I found the format of this book great to read during a true Canadian winter. The short one page stories are wonderful to read while busy doing typical Canadian things:

-While waiting for snow tires to be put on your car at Canadian Tire. You know you are going to be interrupted many times because they'll find more things that need fixing and replacing

-While waiting in the Tim Horton's drive thru line on a Sunday morning just as the church next door lets it's worshippers out.

-While ice fishing

-While riding as a passenger on a snowmobile (in some case even the driver, like while crossing a frozen lake)

-While curling

-While playing goalie in your Sr Men's Rec league on Weds nights

This is an easy, Canadian, book that can fit into your life - especially if you are feeling you need to add a bit more Canadian content. I found it easy to relate to, which is of some concern to me, and very funny. This one did not contain the patented handyman humour/disaster stories. No, this book was more of a guide to life, midlife. There was a lot of 'old guy' jokes and just humourous commentary on getting on in life. There was a disturbing theme veiled under all fo these jokes though. A constant repetition about being a failure in life, amounting to nothing, not being able to follow simple social etiquette even at a ripe old age...but, it's ok b/c most men turn out this way. Haha, so true, which makes it all the more funny.

Another great installment by Steve Smith.


Tuesday, February 7, 2012

The Enchanted Wood


This book was a hit in our house! The five year old love it, and the thirty plus old couldn't put it down. The begs for 'just one more chapter' were frequently given into and reading would go late into the night...sometimes past 8pm! As I've eluded to, this book is so well written it appeals to everyone. Although aimed at kids the imaginative world that Blyton creates is just so interesting and magical that I found I was just excited for bedtime story time as my daughter.

The general story is about three children who find a gigantic magical tree in a small forest behind their house. At the top of the tree is a ladder that leads into the clouds and other lands. The lands change daily and you never know what will be up there. Being a children's book makes anything possible - there is no adult pretense that confines the imagination. The children find lands like 'take-what-you-want', 'birthday land', 'the land of topsy-turvy', and many more. Each one is extreme in some aspect which in most cases turns into a problem - an adventure as they refer to it in the book. Many times the children find themselves on the verge of being stuck in whatever strange land they are in forever, either by not following the obsure rules and laws they were ignorant of or just bad luck falling into the grasp of an evil wizard (or similar magical being). But, luckily they always seem to escape just in the knick of time.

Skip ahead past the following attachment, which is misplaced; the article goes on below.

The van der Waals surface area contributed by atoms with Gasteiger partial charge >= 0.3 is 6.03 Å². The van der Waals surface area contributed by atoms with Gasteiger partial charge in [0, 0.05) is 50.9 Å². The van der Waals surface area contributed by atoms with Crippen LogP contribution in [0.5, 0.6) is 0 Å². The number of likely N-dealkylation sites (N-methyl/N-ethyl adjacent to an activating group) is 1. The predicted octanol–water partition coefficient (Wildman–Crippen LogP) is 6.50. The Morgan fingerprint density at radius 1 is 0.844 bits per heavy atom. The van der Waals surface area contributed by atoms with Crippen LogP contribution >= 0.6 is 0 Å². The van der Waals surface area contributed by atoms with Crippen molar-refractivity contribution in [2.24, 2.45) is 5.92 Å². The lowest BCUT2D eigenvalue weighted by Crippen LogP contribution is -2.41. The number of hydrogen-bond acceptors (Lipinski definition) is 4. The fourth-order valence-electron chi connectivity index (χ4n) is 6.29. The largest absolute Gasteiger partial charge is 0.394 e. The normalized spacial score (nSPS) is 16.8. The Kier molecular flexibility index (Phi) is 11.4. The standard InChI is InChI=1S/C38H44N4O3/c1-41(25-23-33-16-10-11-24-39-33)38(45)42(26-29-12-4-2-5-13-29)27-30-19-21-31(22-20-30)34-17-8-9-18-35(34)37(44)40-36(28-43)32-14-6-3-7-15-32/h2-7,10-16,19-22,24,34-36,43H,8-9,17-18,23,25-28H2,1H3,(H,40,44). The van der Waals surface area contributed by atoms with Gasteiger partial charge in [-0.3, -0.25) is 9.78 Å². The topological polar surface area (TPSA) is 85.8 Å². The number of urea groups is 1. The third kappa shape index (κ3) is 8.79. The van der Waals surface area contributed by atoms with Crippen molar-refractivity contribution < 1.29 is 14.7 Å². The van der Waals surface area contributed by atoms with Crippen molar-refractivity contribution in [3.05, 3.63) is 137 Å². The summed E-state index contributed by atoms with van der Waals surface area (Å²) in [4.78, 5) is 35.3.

The cast of characters is also unforgettable. You have Moon-face, a small man with a big head which looks like the moon. Silky, a soft spoken fairy with golden hair. Saucepan man, a ragtag fellow who wears pots and pans instead of clothing. Mr. Whatz-his-name, a strange guy who sleeps all the time and has no idea what his name is. Dame washalot, the local launderer who is constantly pouring her water down the tree and soaking unsuspecting climbers. And, a gaggle of other fairies, snowmen, wizards, goblins, animals...the list goes on.

Enid is able to create an almost believeable world by getting into the nitty-gritty details. She invents strange foods - pop-cakes & toffee shocks (both of which blow up in your mouth). She describes the tree in great detail it's texture and's almost like you are there. There is a lot of though put into describing the daily lives of the children and the strange fairy folk, which could sound boring and mundane, but Blyton makes it extremely interesting.

This book is the perfect blend of action/adventure and the building of a new imaginary world. The story is a constant up and down, which keeps things interesting, and makes for perfect places to stop reading - at least for the night. There is just so much packed into this book that a reread is just as enjoyable as the first time around.